Save the Active report as a file “perfhub_rt_10190900.html”. When you open up this file, the performance hub is seen as saved as a whole, including the various tabs.
Here we have moved to the Activity tab, which we will discuss in the next blog post.
This blog spot was originally published at this link.

Managing Oracle Database 12c with Enterprise Manager – Part XIII - Database Express 12c


We are discussing the management of Oracle Database 12c in Oracle Enterprise Manager 12c. In our previous blog post on this topic, we briefly looked at the changes for Metering and Chargeback. We will now look at the new Database Express 12c.
Oracle Database 12c introduces “Enterprise Manager Database Express 12c” instead of Enterprise Manager Database Control that was available with previous versions of the database, such as 11g and 10g. The important thing to remember is that both Database control, and Database Express, can only be used to manage a single database as opposed to Enterprise Manager 12c Cloud Control.
As we can see, Enterprise Manager Database Express 12c provides basic administrator support for storage management(tablespaces, archive logs, control files, redo logs, undo tablespaces), security management (users, roles profiles),configuration management (initialization parameters, memory, database properties, feature usage), and performance diagnostics and tuning (Performance Hub and SQL Tuning Advisor).
For licensing purposes, the performance components require the Diagnostics and Tuning pack for Database 12c Enterprise Edition (EE). However the basic administration pieces can be used for free and also are accessible in Database 12c Standard Edition (SE).
Database Express 12c supports single instance or RAC databases, and Standard Edition (SE) or Enterprise Edition (EE). Since the administration activities supported are basic, the DBA will need to use a centralized Enterprise Manager Cloud Control installation for more advanced DBA activities on the database – such as setting up RMAN backups, Data Guard standbys, Database Resource Manager, Data Redaction and so on. These tasks obviously cannot be performed in Database Express 12c.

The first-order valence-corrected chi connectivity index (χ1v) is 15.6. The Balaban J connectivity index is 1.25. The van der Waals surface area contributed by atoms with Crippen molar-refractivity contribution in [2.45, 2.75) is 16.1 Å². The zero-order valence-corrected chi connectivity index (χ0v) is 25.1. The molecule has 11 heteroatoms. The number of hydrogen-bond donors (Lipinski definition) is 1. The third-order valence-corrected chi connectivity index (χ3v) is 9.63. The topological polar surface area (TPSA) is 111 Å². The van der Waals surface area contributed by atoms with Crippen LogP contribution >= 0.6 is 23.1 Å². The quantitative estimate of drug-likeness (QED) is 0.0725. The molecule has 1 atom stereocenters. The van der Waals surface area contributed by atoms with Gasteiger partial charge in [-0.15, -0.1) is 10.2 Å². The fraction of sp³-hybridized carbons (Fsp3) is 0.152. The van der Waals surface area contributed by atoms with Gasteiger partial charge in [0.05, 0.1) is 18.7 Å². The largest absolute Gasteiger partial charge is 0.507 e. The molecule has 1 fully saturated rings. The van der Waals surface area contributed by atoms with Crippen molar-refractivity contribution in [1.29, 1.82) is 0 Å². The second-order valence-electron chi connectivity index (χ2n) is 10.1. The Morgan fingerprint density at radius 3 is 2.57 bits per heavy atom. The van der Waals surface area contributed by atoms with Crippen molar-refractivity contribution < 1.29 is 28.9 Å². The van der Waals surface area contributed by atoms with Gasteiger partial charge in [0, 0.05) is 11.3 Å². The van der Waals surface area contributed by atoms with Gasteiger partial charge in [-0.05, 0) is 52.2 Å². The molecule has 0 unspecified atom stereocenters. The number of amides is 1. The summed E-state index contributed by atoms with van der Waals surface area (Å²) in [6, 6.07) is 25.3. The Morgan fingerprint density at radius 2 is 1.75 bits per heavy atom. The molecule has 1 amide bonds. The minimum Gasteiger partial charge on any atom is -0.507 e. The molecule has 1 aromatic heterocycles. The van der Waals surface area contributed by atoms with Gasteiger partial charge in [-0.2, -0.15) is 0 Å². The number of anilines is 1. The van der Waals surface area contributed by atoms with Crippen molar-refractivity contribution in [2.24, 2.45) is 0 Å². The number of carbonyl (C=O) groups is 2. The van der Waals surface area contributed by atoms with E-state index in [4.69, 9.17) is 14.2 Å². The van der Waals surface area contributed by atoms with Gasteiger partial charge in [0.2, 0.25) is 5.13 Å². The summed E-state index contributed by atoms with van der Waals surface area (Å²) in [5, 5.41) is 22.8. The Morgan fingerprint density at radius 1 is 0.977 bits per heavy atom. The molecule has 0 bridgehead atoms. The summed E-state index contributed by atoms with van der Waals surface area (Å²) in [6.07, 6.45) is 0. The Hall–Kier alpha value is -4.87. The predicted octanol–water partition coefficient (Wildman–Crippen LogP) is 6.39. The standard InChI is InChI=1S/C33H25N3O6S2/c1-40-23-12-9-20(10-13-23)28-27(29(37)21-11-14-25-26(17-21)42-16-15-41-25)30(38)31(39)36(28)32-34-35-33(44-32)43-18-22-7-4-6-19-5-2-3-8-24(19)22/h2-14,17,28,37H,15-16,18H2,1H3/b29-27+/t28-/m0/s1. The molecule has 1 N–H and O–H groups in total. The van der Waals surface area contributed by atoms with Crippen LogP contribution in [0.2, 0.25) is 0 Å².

Database Express 12c can be installed along with the database (such as when the database is created using the Database Configuration Assistant (dbca)), in the same manner as Database Control 11g/10g. However, the difference between Database Control and Database Express, is that the latter runs inside the database and there are no extra Middleware components installed on the database server. The XDB server inside the database is used for web services. This itself is a welcome change.
Due to the improved and streamlined architecture, the disk space used is approximately only 20MB or so, and the CPU and memory overhead is also greatly reduced. 100% of the UI rendering for the screens is performed in the browser, and the database server only runs SQL - in contrast to the previous version of Database Control.
In the next blog post, we will take a closer look at the Database Performance Hub component of Database Express 12c.
This blog spot was originally published at this link.

Wednesday, April 22, 2015

Managing Oracle Database 12c with Enterprise Manager – Part XII


We are discussing the management of Oracle Database 12c in Oracle Enterprise Manager 12c. In our previous blog post on this topic, we looked at how the Self-Service console would appear to the Self-Service Application (SSA) user, with the ability to provision databases, schemas or PDBs on the fly.
Metering and Chargeback is an important feature of the cloud. Due to the agile self-service nature of the cloud, it is important to set up quotas for the consumers, as well as meter the usage of the cloud, and use calculated dollar costs for showback or chargeback, so that the cloud is not exploited by over-usage by the consumers. This would also serve as a way for an internal IT department to show its value to the other business units, by putting an internal cost to its services – at least for showback purposes.
The “Chargeback and Capacity Planning Plug-in 12.1.0.4” (from EM12c Release 3) started to provide support for Oracle Pluggable Databases (12c PDBs). This enabled the Chargeback administrator to add a Container Database (CDB) to Chargeback, and assign each Pluggable Database (PDB) individually to a cost center.
This plug-in is now renamed to the latest available “Oracle Consolidation Planning and Chargeback 12.1.0.6” as can be seen via Setup.. Extensibility.. Plug-ins from the Enterprise Manager console.
A friend recently asked me: “Can I use showback / chargeback for an already existent database, that is, without the need to create a database as a service?”